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Privileged Former Guantanamo Bay Prisoner Slips In And Out Of Coma Protesting Relocation

September 15, 2016

A former Syrian prisoner that was detained at the U.S. Military base at Guantanamo Bay for 12 years entered a coma early Thursday morning after going 12 days without water to protest his relocation to Uruguay. Abu Wa’el Dhiab was released from Guantanamo nearly two years ago. He has been living in Montevideo, Uruguay since then.

Dhiab gained national attention for repeated hunger strikes while being detained at Guantanamo Bay. The now 45-year-old former prisoner is using the same tactics in the hopes it will pressure the government into relocating him yet again. He was released in December 2014 with five other prisoners that were also relocated to Uruguay. None of the other prisoners have protested their relocation and have led uneventful lives.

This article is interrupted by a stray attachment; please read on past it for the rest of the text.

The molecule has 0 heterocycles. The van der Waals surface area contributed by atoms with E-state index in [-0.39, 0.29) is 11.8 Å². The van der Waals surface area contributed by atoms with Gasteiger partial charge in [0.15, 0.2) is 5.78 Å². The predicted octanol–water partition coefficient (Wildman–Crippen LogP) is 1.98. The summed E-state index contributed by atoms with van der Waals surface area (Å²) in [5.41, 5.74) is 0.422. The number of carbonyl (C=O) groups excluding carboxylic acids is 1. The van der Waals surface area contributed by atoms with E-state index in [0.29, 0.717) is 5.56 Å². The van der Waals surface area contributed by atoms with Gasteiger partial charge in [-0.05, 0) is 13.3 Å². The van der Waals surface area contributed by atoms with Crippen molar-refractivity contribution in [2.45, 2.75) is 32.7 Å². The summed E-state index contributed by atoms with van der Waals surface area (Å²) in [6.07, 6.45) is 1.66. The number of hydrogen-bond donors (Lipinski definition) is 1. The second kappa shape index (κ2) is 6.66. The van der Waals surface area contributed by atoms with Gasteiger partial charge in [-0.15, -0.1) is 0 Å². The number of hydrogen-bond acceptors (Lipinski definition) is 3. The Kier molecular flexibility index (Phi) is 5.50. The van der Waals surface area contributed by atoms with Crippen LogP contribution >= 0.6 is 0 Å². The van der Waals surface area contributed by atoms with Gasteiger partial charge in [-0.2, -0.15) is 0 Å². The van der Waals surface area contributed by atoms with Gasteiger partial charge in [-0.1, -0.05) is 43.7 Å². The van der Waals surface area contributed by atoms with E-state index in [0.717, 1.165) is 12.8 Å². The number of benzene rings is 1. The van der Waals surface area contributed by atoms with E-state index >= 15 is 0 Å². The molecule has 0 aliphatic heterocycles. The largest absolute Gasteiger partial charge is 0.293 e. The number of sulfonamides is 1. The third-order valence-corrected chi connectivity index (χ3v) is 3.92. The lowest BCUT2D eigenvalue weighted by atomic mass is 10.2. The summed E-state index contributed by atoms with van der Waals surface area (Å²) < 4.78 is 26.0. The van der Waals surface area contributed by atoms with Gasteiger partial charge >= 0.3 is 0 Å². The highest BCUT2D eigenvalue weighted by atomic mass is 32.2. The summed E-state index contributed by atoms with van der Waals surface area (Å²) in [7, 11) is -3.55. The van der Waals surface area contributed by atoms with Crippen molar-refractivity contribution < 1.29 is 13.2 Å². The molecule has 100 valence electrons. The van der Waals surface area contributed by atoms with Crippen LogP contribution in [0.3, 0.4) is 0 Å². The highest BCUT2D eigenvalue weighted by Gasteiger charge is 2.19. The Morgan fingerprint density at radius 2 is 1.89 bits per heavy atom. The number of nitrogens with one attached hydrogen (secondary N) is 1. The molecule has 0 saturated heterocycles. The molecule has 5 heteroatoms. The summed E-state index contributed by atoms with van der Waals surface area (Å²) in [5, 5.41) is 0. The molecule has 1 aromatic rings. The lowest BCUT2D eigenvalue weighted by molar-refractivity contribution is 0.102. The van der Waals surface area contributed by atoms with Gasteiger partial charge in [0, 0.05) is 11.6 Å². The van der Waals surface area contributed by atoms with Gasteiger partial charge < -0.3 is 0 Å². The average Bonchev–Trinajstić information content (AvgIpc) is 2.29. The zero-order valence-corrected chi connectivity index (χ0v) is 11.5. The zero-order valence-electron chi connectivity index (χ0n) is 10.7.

Photo of Abu Wa'el Dhiab

Photo of Abu Wa’el Dhiab via WikiLeaks/U.S. Defense Dept.

Paramedics found Dhaib at the apartment he has been staying in for years. He refused medical treatment and hospitalization until he went unconscious, paramedics then treated him on site in order to respect his wishes to not be hospitalized. Dr. Julia Galzerano of the Medical Union of Uruguay commented on the status of Dhiab’s health simply stating:

“We hope that it is reversible,”

Dhaib regained consciousness sometime after receiving a saline treatment from the paramedics. Doctors say that he is having Kidney problems from the dehydration but that his vital signs are “good” for the moment.

Dhaib shows no signs of ending his hunger strike. He continues to protest what he claims is poor treatment from the United States government despite agreeing to be relocated to Uruguay in exchange for an apartment, a $500/month stipend, and language and vocational classes.

Ambassador Lee Wolosky, of the U.S. special envoy for Guantanamo closure, is baffled by Dhaib’s claims that he is being mistreated. He told the AP:

“He has gotten more support than refugees receive in that country in the normal course by far and he has received more support than many Uruguayan citizens receive. He’s had every opportunity to make good choices and be reunited with his family and he has instead made bad choices.”